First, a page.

UFCW Weakened Itself

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The UFCW’s 2004 strike against California grocery store chains damaged the unionized stores and helped non-union grocery stores. And in the process of weakening the grocery chains, the union weakened itself.

They [Aldi and Whole Foods] took advantage of a grocery landscape that has been in upheaval since the 141-day work stoppage and lockout, which cost Ralphs and Albertsons $1.5 billion in sales and helped retailers such as Wal-Mart and Target expand their grocery aisles.

“That last time, it increased the opportunities for other chains geometrically,” said Burt Flickinger III, managing director of consulting firm Strategic Resource Group. “The unionized operators, and the unions, were hit so hard financially.”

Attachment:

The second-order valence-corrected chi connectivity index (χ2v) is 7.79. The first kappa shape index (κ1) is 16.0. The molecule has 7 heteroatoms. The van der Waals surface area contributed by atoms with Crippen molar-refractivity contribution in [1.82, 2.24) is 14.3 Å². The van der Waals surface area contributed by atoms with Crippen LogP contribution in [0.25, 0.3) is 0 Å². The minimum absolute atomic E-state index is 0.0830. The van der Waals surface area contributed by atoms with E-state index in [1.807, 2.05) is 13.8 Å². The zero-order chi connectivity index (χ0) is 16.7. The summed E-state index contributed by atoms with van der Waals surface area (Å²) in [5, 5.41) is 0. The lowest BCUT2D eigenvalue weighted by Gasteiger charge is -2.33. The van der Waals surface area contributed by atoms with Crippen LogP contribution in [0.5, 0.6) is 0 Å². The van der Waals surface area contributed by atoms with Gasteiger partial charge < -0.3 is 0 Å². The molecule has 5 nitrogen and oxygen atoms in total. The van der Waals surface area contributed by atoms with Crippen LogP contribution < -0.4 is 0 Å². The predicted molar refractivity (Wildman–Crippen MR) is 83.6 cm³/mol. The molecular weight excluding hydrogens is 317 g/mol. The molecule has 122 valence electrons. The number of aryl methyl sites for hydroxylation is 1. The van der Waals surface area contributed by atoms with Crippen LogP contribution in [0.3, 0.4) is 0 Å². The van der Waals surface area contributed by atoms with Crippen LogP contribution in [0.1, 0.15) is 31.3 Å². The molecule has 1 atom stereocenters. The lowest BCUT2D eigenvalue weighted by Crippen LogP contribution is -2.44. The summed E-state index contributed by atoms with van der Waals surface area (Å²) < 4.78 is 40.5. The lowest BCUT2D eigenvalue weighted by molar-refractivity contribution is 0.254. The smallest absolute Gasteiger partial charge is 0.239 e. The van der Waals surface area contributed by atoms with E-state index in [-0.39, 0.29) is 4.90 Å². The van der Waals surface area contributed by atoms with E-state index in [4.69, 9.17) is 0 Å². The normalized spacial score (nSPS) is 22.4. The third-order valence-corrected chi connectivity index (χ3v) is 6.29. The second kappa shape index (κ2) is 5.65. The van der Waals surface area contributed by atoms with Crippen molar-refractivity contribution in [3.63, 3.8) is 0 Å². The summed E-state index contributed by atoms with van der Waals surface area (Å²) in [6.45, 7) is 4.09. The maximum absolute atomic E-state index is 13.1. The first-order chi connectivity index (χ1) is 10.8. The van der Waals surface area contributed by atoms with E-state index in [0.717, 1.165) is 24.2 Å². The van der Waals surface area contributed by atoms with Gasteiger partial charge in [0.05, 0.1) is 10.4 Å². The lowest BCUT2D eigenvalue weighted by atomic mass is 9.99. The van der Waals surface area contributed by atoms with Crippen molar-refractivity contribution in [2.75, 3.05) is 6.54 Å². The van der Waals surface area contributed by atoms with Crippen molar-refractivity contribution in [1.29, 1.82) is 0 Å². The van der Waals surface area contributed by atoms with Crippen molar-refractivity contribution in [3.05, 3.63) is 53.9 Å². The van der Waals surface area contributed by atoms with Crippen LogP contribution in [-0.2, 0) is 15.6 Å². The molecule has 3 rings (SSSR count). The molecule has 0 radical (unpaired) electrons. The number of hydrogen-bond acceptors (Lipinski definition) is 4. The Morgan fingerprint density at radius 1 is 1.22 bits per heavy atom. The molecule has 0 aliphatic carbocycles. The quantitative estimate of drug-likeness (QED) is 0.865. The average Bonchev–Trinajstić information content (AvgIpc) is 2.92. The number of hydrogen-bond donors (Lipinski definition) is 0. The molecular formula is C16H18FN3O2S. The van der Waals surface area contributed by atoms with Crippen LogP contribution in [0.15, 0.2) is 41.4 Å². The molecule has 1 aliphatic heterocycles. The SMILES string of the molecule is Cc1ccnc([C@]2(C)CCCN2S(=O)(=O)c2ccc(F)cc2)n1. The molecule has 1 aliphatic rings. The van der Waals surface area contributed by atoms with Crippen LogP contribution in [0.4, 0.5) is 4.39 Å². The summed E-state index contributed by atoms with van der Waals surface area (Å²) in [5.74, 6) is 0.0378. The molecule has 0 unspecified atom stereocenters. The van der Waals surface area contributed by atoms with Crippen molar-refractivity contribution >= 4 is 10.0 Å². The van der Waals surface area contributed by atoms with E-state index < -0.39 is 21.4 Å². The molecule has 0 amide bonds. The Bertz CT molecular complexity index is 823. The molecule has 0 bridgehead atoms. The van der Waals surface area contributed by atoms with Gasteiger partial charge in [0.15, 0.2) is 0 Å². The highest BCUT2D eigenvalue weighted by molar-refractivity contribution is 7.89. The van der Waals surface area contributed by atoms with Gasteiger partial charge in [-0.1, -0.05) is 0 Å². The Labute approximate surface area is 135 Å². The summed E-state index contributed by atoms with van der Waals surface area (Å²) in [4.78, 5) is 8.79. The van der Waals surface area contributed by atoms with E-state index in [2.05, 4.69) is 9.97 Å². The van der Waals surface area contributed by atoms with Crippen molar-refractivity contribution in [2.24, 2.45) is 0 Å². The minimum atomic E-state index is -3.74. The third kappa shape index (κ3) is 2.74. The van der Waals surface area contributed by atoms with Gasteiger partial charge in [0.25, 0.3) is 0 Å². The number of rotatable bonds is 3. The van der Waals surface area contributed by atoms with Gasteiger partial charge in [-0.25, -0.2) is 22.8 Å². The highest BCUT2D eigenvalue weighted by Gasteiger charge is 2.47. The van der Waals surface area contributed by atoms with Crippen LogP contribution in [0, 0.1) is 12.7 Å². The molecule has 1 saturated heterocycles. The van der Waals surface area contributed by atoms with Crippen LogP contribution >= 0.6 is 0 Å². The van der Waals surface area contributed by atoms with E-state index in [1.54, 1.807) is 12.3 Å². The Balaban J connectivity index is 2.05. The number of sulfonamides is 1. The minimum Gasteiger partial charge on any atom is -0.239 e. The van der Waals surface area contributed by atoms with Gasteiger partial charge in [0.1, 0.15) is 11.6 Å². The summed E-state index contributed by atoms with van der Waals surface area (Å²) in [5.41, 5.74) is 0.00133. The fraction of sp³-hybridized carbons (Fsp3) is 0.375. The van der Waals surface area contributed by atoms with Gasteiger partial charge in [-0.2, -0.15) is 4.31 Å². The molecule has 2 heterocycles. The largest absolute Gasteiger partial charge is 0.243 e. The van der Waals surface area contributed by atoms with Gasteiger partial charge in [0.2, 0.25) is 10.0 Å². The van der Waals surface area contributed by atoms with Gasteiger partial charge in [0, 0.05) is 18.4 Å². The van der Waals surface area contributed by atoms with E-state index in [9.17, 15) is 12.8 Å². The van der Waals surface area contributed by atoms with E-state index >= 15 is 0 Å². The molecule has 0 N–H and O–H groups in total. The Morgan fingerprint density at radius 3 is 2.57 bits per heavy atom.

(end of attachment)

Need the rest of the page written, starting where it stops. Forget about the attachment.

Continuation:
Since then, the big chains have hemorrhaged market share. In 2004, Ralphs, Albertsons and Vons/Pavilions (which was acquired by Albertsons in 2014 as part of its Safeway purchase) held nearly 60% of the Southland’s grocery trade, according to the Strategic Resource Group. That share has plunged to about 33% today.

These days, Unified Grocers Inc. in the City of Commerce, a wholesale cooperative which mainly serves independent stores, controls 16.6%, according to the Shelby Report, which tracks the industry. Wal-Mart is right behind with 11%, followed by Stater Brothers at 8.9% and Trader Joe’s with 6.2%.

A strike presents an opportunity to grocers to break the shopping habits of consumers. Once someone flees to another chain, they often don’t go back, analysts said.